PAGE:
This past weekend I completed my fourth half marathon, but my first in over 2 years.
I went into the race with 4 weeks training, having missed out on training from mid-January to mid-March due to injury. So I was probably under-prepared. :) But that also meant that I was running without any pressure; I didn't train hard or long enough to have a concrete goal or expectation of myself. I just wanted to finish the race without being completely dead.
I started the race feeling good, but soon found myself being pulled into running a much quicker pace than I wanted to run (due to everyone else's adrenaline and excitement). At times I was literally running more than a minute / kilometre quicker than the pace I had trained at and I knew that I had not trained enough to keep that up over 21km's. There was no way I could finish the race this way.
During the race, I started thinking about my personal best quite a bit. What did it even mean to me and what did it mean in the context of the race I was running?
This got me thinking about the other things that I do in my life - both professionally & personally - where I allow myself to be pushed & pulled out of my comfort zone. Sometimes that's a good thing, but sometimes it just feels like I'm running someone else's race in their way at their pace.
Why do I do that? I dunno. Human nature I guess.
For one, I know that I want to feel relevant, which means I sometimes do things and make decisions that would help me stay relevant in the eyes of my peers.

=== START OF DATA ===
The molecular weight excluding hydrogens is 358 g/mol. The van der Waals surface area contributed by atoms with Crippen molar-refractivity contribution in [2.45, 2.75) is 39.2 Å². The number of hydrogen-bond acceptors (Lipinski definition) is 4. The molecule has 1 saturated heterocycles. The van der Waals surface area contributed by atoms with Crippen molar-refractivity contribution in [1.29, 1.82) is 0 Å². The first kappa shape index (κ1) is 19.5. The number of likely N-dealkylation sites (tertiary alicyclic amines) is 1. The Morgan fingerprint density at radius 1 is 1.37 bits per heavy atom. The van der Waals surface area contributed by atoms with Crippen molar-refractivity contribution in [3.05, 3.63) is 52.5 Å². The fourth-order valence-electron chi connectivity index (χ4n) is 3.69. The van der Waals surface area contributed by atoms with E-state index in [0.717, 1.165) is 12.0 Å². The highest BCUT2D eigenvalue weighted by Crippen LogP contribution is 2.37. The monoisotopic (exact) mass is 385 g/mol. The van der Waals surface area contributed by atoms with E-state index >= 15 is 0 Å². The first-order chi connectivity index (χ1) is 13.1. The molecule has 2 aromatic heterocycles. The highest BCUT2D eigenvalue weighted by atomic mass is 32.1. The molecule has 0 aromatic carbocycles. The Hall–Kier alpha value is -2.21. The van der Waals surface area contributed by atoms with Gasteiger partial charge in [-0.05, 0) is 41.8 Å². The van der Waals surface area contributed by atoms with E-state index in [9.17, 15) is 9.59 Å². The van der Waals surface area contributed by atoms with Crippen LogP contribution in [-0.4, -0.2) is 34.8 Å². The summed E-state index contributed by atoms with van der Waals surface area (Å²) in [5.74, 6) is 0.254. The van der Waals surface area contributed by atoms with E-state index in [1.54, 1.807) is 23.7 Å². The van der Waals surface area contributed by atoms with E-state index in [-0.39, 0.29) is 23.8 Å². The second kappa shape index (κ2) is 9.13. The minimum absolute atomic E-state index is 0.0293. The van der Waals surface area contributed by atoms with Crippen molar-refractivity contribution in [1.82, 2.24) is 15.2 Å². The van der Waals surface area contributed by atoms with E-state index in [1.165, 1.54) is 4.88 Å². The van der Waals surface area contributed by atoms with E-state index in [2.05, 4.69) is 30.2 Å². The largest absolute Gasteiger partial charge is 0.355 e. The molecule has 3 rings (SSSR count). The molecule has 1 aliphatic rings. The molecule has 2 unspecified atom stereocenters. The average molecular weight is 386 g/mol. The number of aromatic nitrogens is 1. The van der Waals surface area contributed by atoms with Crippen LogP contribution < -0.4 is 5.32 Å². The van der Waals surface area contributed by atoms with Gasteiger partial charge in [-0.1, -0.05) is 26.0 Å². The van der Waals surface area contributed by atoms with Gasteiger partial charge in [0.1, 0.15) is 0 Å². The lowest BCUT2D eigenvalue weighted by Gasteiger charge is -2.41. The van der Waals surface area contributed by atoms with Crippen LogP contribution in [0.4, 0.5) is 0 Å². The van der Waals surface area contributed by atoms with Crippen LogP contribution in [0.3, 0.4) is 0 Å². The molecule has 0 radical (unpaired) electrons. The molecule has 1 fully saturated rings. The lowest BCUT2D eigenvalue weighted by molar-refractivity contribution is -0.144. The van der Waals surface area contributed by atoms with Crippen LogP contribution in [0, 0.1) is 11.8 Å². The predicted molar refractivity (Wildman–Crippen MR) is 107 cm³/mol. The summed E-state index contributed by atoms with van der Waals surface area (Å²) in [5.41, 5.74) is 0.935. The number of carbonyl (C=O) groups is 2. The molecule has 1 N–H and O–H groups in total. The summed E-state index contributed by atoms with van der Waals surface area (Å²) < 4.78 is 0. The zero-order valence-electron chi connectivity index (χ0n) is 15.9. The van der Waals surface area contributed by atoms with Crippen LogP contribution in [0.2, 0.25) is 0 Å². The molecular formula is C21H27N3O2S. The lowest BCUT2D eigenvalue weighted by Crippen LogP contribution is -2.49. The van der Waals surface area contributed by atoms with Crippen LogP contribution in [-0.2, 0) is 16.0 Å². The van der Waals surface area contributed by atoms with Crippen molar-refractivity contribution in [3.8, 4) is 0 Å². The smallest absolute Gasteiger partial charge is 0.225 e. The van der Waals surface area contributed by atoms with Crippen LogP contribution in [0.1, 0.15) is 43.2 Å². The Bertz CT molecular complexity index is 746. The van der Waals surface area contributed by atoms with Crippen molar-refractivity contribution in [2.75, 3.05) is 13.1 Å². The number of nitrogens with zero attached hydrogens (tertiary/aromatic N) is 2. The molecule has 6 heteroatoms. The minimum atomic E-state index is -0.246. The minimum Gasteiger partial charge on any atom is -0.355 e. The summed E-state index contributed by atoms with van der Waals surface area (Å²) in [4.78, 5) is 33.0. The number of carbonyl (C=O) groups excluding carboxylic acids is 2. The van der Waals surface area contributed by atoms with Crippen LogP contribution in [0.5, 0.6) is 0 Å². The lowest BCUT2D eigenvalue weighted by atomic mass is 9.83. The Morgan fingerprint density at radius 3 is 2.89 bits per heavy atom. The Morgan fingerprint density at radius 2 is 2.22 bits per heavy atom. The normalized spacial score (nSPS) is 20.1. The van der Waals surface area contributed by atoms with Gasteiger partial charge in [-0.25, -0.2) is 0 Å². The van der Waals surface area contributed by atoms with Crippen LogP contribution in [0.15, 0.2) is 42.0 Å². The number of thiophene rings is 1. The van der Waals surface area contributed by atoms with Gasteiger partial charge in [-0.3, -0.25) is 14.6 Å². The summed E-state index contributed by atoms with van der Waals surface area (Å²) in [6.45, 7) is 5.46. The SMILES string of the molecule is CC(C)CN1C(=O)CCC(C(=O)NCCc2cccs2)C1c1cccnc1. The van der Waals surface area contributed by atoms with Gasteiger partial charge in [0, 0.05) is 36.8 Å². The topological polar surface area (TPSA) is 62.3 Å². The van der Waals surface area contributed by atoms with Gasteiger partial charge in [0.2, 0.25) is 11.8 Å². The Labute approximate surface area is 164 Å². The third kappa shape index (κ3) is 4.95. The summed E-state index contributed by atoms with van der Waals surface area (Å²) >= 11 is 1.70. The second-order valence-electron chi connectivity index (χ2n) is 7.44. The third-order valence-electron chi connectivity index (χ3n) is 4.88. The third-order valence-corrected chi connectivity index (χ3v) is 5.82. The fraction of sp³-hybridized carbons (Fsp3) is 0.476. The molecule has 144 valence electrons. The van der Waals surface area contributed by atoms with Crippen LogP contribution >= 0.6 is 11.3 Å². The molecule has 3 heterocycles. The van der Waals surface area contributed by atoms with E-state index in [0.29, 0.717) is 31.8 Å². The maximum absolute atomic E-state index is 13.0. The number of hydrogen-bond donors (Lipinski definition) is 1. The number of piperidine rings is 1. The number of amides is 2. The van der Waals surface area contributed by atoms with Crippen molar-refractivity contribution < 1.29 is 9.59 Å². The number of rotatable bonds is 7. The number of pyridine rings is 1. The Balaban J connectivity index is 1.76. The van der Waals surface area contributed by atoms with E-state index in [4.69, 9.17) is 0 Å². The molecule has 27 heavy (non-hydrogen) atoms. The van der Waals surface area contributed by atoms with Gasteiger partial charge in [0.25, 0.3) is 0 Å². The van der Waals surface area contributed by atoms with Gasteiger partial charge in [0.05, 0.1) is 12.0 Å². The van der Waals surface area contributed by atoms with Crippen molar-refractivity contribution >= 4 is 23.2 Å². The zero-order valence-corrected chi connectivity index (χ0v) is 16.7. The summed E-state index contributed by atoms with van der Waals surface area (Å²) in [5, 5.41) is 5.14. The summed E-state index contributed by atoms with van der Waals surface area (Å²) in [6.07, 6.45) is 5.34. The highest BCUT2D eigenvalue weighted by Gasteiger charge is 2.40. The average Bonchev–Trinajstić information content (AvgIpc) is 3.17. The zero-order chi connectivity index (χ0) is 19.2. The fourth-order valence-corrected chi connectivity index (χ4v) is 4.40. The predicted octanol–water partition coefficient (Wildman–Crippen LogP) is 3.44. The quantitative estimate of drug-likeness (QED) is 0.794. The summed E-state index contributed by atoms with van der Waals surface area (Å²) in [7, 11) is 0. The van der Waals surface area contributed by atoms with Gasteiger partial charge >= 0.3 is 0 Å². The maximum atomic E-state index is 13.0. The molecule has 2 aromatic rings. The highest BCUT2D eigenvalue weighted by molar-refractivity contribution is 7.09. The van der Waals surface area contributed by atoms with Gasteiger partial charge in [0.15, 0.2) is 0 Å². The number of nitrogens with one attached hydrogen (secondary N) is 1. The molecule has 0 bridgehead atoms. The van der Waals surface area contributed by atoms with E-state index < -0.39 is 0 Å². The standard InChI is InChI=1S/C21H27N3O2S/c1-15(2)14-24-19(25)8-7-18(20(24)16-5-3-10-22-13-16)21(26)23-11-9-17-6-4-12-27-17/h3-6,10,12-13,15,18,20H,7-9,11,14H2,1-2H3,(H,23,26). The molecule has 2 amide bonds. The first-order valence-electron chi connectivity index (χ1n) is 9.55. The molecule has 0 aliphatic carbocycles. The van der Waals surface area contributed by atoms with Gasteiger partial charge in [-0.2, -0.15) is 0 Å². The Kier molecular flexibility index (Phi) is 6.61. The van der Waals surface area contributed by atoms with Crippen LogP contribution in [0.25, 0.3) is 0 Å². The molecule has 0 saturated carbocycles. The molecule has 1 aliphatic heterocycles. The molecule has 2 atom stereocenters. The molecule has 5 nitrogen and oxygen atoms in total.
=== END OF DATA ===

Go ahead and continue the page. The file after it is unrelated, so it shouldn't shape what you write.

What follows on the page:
I also sometimes make decisions to be diplomatic or to avoid conflict. And the cherry on the cake (ironically) is when I make the kind of decisions because "I think it's the right thing to do" and when "I only have the best intentions at heart".
When I do these things, I'm not running my own race.
If you know me, you'll know I'm not a selfish person at all and I'm not advocating that. Neither am I advocating any kind of narcism here. :)
I do however believe that there are some (personal) decisions we should never compromise on. For those decisions, we should focus on our personal best and running our own race, our way and at our own pace.
Back to my race.
During those first couple of kilometres I allowed myself to be pulled into something that I didn't want to be pulled into. I was exceeding myself and I allowed the runners around me to push my pace out of my personal comfort zone. I definitely wasn't running my own race.
It took me until about 8km's into the race before I finally settled into a more comfortable pace, which I felt I could keep going until the end. After the halfway mark, I started to feel really great and I actually managed to push on quite a bit.
See, when I eventually settled into my own rhythm and remembered that "my personal best" was all that mattered (and that's how I could win this race), I ran like I've never run before.
I went, from a race I doubted I could finish, to smashing my previous personal best by 13 minutes.
Whose race are you running?
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